Remember these 3 Rules
- Keep kids close & don’t walk alone
- Never feed the Dingoes
- Photograph for afar…never leave your car
Keep your kids close. Dingoes are attracted to excited children running and playing around.
The dingoes move quickly and can attack without warning.
They do bite and they have killed a a small child in recent years.
People that walk alone either on bush tracks or on beaches are more at risk of being threatened, attacked, nipped or bitten.
Many incidents are reported every year to authorities.
The Dingos roam the island beaches and bushland, scavenging for food and will not hesitate to steal food from your camp-site.
Make sure when you finish eating that you lock all your food away (there are storage cage’s that you can lock your food in at camp-sites ) and leave no scraps behind.
If you have fish scraps it is recommended that you bury them at least 30cm deep into the sand to discourage them from scavenging.
Some of the island Dingoes that you see look like they need a good feed.
They are naturally lean and must not be liken to a domestic dog.
They are not domesticated, they are wild and unpredictable.
They do have a natural fear of humans however some people try to entice them to approach by feeding them.
If Dingoes become Dependant on human feeding it can cause them to behave more aggressively with humans and demand food.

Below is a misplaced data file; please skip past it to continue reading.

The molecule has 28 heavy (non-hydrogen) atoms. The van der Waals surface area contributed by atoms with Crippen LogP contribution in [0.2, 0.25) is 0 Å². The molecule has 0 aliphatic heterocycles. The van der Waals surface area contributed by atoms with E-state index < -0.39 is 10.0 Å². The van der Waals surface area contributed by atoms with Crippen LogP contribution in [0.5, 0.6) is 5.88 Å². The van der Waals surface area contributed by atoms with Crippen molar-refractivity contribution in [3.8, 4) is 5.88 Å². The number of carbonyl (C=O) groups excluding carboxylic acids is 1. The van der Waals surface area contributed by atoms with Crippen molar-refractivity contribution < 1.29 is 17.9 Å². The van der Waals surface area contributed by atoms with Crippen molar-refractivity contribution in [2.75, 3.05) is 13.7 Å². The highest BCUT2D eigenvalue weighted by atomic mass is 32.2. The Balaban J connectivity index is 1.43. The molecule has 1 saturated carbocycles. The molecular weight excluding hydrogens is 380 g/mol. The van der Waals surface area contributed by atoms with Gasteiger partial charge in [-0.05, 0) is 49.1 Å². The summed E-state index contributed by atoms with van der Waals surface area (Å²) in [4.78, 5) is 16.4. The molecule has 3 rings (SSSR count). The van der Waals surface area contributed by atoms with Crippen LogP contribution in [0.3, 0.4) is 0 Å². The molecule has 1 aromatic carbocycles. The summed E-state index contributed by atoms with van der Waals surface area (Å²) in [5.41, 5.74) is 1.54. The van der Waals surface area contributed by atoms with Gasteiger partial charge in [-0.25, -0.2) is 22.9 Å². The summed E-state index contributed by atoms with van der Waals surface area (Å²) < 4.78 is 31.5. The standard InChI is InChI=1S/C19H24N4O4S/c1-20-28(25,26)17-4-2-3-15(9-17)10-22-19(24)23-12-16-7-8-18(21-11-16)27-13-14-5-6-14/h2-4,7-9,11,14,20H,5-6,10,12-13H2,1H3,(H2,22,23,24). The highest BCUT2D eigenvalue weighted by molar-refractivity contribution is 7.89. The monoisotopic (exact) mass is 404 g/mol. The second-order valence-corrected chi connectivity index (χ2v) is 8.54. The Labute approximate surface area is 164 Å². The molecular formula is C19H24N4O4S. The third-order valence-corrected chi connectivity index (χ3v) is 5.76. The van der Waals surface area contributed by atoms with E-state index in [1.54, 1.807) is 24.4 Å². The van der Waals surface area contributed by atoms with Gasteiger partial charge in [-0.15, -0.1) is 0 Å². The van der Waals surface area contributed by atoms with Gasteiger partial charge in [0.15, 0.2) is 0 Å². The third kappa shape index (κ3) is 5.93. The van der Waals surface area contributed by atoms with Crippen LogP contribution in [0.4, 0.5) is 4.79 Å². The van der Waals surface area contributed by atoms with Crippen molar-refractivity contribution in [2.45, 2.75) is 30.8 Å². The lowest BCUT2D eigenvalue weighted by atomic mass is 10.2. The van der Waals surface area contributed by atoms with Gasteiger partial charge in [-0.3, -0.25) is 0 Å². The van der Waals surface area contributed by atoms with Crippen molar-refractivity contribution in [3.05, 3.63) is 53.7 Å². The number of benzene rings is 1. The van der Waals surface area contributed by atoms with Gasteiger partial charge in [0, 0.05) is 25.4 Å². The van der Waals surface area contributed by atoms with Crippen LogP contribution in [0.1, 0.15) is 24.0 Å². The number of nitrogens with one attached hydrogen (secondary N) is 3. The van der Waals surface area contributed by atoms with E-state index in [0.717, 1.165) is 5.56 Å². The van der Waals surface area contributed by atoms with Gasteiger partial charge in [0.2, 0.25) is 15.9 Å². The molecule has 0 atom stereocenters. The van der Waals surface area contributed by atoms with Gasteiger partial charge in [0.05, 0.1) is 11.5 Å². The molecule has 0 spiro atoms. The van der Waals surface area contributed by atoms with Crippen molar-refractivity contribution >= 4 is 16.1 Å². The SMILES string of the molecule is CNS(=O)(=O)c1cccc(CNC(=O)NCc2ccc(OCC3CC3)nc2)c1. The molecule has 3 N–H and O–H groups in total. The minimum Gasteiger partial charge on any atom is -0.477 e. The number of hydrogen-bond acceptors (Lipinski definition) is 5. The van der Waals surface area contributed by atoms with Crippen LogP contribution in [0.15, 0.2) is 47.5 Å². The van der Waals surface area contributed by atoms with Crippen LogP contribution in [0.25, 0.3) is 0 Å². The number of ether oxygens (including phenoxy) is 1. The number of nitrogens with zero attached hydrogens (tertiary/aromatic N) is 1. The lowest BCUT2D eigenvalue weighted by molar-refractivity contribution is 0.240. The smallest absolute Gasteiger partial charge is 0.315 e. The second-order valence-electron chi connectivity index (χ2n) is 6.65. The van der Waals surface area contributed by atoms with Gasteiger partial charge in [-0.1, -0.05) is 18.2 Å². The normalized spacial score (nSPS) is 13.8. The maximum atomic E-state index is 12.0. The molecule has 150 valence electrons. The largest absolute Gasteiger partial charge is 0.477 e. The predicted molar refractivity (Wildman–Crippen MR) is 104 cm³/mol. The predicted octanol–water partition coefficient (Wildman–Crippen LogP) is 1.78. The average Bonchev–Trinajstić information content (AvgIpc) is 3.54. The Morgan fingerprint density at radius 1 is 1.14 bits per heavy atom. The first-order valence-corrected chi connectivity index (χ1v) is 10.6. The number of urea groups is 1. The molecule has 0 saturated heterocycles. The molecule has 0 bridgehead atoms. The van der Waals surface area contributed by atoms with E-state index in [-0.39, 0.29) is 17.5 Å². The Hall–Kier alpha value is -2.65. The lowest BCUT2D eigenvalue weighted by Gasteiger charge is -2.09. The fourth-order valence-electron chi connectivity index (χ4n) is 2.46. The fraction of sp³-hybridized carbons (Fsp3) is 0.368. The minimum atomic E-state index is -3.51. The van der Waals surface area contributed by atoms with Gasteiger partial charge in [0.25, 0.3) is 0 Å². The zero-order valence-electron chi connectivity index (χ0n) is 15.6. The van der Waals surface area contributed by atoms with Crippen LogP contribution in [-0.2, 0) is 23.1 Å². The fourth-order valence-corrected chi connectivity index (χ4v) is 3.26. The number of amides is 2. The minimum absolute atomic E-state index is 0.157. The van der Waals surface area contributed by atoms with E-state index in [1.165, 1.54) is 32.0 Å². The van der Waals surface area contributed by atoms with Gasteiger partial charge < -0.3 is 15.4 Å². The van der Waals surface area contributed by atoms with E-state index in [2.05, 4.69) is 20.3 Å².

When Dingoes are reported as being a danger to humans by either aggressiveness or friendliness they are tracked down and humanely destroyed.
This behaviour is something we do not want to encourage.
It is an offence to feed the Dingoes or leave food out to make it easy and available for them to scavenge.
It is also an offence to intentionally attract , interact or disturb a Dingo anywhere on Fraser Island whether on public or private land.
3. Sharks are Regularly Seen in Our waters
If you’re swimming in the ocean your potentially swimming with sharks.
Fraser is renowned for huge shark sightings along the shoreline.
The Fraser beaches are full of bait fish and the bait is what brings the sharks into the shore.
Although there has never been a fatal shark attack on the island …
… if you take the trek up to Indian Head lookout, you can actually see them surfing the waves down below.
If you must swim in the ocean, do so knowing the risks and be aware they are lurking about.
Fraser has over 200 freshwater lakes and creeks so that may be a safer option if you need to cool off.